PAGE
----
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I am doing an analysis on the complexity of some set-related algorithm where the input is a random set. One of my setbacks can be formulated as follows:

Pick $k$ distinct numbers out of numbers $[1,n]$ uniformly at random, order them increasingly by size and denote them with $\alpha_1, \alpha_2, \dots , \alpha_k$.

I would like to calculate $$\mu:=\mathrm{E}\left(\sum_{i=1}^{k}\left(\frac{1}{2}\right)^{\alpha_{i}-i}\right),$$ or at least find a good upperbound to it. Trivial bounds are obviously $$k\cdot 2^{k-n} \leq \mu \leq k.$$

EDIT: I am sorry for not being clear enough. In my problem, all chosen numbers are integers (not reals). Hopefully there is not much difference when using just integers.

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  • $\begingroup$ This (the edit) does make the handling quite a bit less smooth. In my approach for example, the conditional probabilities $P(r(X)=r|X=x)$ get messy. $\endgroup$ – Christian Remling Feb 25 '15 at 20:14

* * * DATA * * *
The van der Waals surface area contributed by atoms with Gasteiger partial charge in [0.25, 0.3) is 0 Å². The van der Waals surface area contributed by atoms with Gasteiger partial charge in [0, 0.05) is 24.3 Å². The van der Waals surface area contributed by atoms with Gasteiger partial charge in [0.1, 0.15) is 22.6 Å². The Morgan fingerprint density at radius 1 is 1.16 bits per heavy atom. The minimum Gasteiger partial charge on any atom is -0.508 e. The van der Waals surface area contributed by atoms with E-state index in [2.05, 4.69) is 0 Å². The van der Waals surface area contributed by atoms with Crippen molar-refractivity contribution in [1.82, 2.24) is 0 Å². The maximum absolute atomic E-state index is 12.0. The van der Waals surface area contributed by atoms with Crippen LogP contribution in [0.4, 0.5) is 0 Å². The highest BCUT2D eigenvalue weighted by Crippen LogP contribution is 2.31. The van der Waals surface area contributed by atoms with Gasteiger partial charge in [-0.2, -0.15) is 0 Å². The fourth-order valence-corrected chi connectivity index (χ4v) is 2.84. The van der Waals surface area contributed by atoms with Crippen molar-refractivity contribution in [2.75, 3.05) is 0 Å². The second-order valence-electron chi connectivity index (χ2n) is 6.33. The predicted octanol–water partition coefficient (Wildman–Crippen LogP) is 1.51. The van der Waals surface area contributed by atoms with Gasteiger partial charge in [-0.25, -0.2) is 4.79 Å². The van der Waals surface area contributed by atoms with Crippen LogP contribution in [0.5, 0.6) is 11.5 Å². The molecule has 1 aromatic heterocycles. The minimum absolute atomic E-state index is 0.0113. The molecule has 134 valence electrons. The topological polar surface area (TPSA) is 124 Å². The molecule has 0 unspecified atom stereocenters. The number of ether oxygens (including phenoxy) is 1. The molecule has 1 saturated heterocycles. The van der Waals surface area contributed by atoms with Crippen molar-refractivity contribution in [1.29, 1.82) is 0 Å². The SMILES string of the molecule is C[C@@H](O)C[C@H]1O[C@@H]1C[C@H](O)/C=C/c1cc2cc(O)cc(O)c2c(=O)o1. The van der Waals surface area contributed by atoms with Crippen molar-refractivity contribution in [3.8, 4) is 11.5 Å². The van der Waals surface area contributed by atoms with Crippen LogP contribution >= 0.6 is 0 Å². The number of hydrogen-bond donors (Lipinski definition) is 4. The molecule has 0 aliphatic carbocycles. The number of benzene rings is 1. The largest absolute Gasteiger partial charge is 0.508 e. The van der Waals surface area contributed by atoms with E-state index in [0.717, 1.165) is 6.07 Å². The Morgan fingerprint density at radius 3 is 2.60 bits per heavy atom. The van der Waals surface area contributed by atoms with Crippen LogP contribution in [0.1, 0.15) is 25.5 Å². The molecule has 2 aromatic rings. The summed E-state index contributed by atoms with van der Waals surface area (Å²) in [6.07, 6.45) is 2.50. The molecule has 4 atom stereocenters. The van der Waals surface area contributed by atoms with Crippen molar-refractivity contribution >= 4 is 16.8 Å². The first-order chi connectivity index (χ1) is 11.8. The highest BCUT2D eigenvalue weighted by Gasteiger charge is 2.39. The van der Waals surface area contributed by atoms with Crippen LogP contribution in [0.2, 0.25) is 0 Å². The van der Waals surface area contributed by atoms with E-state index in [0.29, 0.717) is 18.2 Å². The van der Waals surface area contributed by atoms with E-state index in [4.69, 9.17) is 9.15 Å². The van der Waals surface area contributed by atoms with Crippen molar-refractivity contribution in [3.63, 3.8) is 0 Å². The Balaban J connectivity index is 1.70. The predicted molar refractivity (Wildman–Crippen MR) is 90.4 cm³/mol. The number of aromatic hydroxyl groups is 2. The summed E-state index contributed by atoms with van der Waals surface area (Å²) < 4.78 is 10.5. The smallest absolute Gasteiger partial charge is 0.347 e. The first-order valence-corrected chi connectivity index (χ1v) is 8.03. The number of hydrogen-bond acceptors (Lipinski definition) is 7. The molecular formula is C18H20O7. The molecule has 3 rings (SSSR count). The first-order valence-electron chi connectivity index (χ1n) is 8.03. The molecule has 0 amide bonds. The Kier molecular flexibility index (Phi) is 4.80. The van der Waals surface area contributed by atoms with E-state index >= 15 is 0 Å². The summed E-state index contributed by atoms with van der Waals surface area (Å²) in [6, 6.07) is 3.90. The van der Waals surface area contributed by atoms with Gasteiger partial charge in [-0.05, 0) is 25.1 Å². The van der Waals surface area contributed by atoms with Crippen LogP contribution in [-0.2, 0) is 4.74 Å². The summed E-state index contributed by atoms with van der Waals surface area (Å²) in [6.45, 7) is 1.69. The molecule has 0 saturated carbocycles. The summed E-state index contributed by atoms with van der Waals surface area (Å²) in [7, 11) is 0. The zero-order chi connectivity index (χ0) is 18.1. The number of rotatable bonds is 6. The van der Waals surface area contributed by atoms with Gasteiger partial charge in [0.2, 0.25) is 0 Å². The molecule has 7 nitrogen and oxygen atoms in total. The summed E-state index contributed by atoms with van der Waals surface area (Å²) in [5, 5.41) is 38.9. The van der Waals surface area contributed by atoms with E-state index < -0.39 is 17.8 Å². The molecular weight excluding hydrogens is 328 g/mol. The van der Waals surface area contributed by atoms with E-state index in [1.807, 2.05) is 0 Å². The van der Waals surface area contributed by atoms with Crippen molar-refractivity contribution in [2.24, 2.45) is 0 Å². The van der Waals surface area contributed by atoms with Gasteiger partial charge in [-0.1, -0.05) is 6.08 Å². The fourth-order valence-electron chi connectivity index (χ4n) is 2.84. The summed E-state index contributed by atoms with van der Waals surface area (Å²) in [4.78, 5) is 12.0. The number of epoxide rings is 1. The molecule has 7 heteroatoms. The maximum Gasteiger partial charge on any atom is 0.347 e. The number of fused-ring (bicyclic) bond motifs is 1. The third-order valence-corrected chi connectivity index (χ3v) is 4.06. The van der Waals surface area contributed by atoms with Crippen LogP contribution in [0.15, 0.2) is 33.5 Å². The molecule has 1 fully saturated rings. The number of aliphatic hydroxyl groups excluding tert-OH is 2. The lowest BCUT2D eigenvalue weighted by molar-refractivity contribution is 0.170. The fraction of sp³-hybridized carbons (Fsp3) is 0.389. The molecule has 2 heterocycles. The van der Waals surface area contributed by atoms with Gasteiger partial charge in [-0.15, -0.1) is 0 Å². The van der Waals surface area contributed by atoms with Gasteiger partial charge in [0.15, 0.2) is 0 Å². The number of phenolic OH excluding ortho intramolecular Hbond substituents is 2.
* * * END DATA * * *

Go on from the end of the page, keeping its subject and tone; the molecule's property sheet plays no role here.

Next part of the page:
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I assume you mean picking a random $k$-subset from {1,...,n}, i.e. drawing without replacement? In this case one finds for $X_j=\alpha_j-j$ that

$$\mathbb{E}(t^{X_j})= {k!\,(n-k)! \over n!} [x^{n-k}]{1 \over (1-tx)^j(1-x)^{k+1-j}}$$

and $$\mu(t):=\mathbb{E} \sum_{j=1}^k t^{X_j}={n+1 \over n+1-k}{1-t^{n+1-k} \over 1-t}- t\,{1-t^{n-k} \over 1-t} -1={k \over n-k+1}{1-t^{n-k+1} \over 1-t}$$

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  • $\begingroup$ As stated, you pick $k$ distinct numbers out of $[1,n]$. (this goes also to other answers): I am kind of overloaded at the moment and it could take a few days to process all the answers and tick the best one. $\endgroup$ – Matjaž Krnc Feb 27 '15 at 10:17
  • $\begingroup$ In general, I really like the generating function approach. Could you briefly give some hint about your first equation above (about $\mathbb{E}(t^{X_j})$)? $\endgroup$ – Matjaž Krnc Feb 28 '15 at 9:42
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    $\begingroup$ The combinatorial reason is that ${ 1\over 1-x}$ resp. ${x \over 1-x}$ are the exp. generating functions for ordered resp. non-empty ordered sets (sequences). But you can simply extract coefficients and argue directly to see that its true. $\endgroup$ – esg Feb 28 '15 at 13:38